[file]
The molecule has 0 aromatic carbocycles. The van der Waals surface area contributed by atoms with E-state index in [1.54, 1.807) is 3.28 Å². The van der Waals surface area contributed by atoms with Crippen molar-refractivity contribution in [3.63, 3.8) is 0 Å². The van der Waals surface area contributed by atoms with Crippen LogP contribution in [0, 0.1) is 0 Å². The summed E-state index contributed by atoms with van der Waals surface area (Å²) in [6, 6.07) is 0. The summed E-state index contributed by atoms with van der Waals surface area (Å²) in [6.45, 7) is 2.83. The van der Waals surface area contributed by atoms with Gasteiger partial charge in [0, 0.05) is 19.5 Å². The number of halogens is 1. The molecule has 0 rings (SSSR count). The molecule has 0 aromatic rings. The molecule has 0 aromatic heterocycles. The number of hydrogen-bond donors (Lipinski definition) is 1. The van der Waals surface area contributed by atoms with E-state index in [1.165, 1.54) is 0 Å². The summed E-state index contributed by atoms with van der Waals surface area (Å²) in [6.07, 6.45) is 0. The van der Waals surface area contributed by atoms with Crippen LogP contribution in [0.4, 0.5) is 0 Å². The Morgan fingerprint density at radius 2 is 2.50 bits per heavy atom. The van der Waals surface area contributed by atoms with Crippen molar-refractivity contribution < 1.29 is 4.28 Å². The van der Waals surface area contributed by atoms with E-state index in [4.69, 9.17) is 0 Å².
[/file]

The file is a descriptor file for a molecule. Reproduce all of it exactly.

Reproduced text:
The molecule has 0 aromatic carbocycles. The van der Waals surface area contributed by atoms with E-state index in [1.54, 1.807) is 3.28 Å². The van der Waals surface area contributed by atoms with Crippen molar-refractivity contribution in [3.63, 3.8) is 0 Å². The van der Waals surface area contributed by atoms with Crippen LogP contribution in [0, 0.1) is 0 Å². The summed E-state index contributed by atoms with van der Waals surface area (Å²) in [6, 6.07) is 0. The summed E-state index contributed by atoms with van der Waals surface area (Å²) in [6.45, 7) is 2.83. The van der Waals surface area contributed by atoms with Gasteiger partial charge in [0, 0.05) is 19.5 Å². The number of halogens is 1. The molecule has 0 rings (SSSR count). The molecule has 0 aromatic rings. The molecule has 0 aromatic heterocycles. The number of hydrogen-bond donors (Lipinski definition) is 1. The van der Waals surface area contributed by atoms with E-state index in [1.165, 1.54) is 0 Å². The summed E-state index contributed by atoms with van der Waals surface area (Å²) in [6.07, 6.45) is 0. The van der Waals surface area contributed by atoms with Crippen LogP contribution in [0.4, 0.5) is 0 Å². The Morgan fingerprint density at radius 2 is 2.50 bits per heavy atom. The van der Waals surface area contributed by atoms with Crippen molar-refractivity contribution < 1.29 is 4.28 Å². The van der Waals surface area contributed by atoms with E-state index in [4.69, 9.17) is 0 Å².